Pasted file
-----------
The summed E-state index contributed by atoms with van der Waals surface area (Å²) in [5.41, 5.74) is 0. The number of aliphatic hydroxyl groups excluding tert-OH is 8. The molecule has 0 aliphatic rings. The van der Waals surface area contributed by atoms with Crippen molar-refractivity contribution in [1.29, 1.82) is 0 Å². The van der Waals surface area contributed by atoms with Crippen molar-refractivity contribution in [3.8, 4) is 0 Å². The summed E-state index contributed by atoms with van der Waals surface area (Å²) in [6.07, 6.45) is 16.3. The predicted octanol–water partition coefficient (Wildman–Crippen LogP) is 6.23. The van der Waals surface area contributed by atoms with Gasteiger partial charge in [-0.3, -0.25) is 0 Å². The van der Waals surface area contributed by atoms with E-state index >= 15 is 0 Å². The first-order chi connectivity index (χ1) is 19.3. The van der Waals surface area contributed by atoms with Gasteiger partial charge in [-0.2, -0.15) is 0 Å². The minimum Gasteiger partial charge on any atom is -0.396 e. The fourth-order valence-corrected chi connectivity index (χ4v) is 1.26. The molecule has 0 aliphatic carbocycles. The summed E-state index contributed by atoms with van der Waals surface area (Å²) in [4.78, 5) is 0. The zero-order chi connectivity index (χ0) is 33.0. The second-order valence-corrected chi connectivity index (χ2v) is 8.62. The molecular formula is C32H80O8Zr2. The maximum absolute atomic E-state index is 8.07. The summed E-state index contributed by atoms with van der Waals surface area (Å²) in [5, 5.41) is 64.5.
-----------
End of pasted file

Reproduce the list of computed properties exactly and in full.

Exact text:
The summed E-state index contributed by atoms with van der Waals surface area (Å²) in [5.41, 5.74) is 0. The number of aliphatic hydroxyl groups excluding tert-OH is 8. The molecule has 0 aliphatic rings. The van der Waals surface area contributed by atoms with Crippen molar-refractivity contribution in [1.29, 1.82) is 0 Å². The van der Waals surface area contributed by atoms with Crippen molar-refractivity contribution in [3.8, 4) is 0 Å². The summed E-state index contributed by atoms with van der Waals surface area (Å²) in [6.07, 6.45) is 16.3. The predicted octanol–water partition coefficient (Wildman–Crippen LogP) is 6.23. The van der Waals surface area contributed by atoms with Gasteiger partial charge in [-0.3, -0.25) is 0 Å². The van der Waals surface area contributed by atoms with E-state index >= 15 is 0 Å². The first-order chi connectivity index (χ1) is 19.3. The van der Waals surface area contributed by atoms with Gasteiger partial charge in [-0.2, -0.15) is 0 Å². The minimum Gasteiger partial charge on any atom is -0.396 e. The fourth-order valence-corrected chi connectivity index (χ4v) is 1.26. The molecule has 0 aliphatic carbocycles. The summed E-state index contributed by atoms with van der Waals surface area (Å²) in [4.78, 5) is 0. The zero-order chi connectivity index (χ0) is 33.0. The second-order valence-corrected chi connectivity index (χ2v) is 8.62. The molecular formula is C32H80O8Zr2. The maximum absolute atomic E-state index is 8.07. The summed E-state index contributed by atoms with van der Waals surface area (Å²) in [5, 5.41) is 64.5.